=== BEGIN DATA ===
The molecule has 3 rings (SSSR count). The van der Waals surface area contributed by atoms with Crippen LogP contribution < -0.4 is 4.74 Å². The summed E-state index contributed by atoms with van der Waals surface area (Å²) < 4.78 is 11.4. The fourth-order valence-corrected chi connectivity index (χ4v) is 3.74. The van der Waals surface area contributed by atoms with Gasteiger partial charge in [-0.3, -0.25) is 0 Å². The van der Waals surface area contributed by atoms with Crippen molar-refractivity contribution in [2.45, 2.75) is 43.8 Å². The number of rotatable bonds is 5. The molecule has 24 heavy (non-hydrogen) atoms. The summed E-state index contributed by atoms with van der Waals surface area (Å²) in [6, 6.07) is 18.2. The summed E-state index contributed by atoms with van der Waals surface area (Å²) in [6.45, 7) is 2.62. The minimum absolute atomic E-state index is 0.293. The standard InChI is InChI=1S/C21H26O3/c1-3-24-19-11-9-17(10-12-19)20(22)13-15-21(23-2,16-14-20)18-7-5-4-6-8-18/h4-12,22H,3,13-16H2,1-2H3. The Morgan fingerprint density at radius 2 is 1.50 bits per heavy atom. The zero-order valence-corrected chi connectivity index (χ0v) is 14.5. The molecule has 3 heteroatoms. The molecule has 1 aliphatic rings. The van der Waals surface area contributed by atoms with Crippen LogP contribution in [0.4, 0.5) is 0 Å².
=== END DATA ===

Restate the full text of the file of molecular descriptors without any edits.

The molecule has 3 rings (SSSR count). The van der Waals surface area contributed by atoms with Crippen LogP contribution < -0.4 is 4.74 Å². The summed E-state index contributed by atoms with van der Waals surface area (Å²) < 4.78 is 11.4. The fourth-order valence-corrected chi connectivity index (χ4v) is 3.74. The van der Waals surface area contributed by atoms with Gasteiger partial charge in [-0.3, -0.25) is 0 Å². The van der Waals surface area contributed by atoms with Crippen molar-refractivity contribution in [2.45, 2.75) is 43.8 Å². The number of rotatable bonds is 5. The molecule has 24 heavy (non-hydrogen) atoms. The summed E-state index contributed by atoms with van der Waals surface area (Å²) in [6, 6.07) is 18.2. The summed E-state index contributed by atoms with van der Waals surface area (Å²) in [6.45, 7) is 2.62. The minimum absolute atomic E-state index is 0.293. The standard InChI is InChI=1S/C21H26O3/c1-3-24-19-11-9-17(10-12-19)20(22)13-15-21(23-2,16-14-20)18-7-5-4-6-8-18/h4-12,22H,3,13-16H2,1-2H3. The Morgan fingerprint density at radius 2 is 1.50 bits per heavy atom. The zero-order valence-corrected chi connectivity index (χ0v) is 14.5. The molecule has 3 heteroatoms. The molecule has 1 aliphatic rings. The van der Waals surface area contributed by atoms with Crippen LogP contribution in [0.4, 0.5) is 0 Å².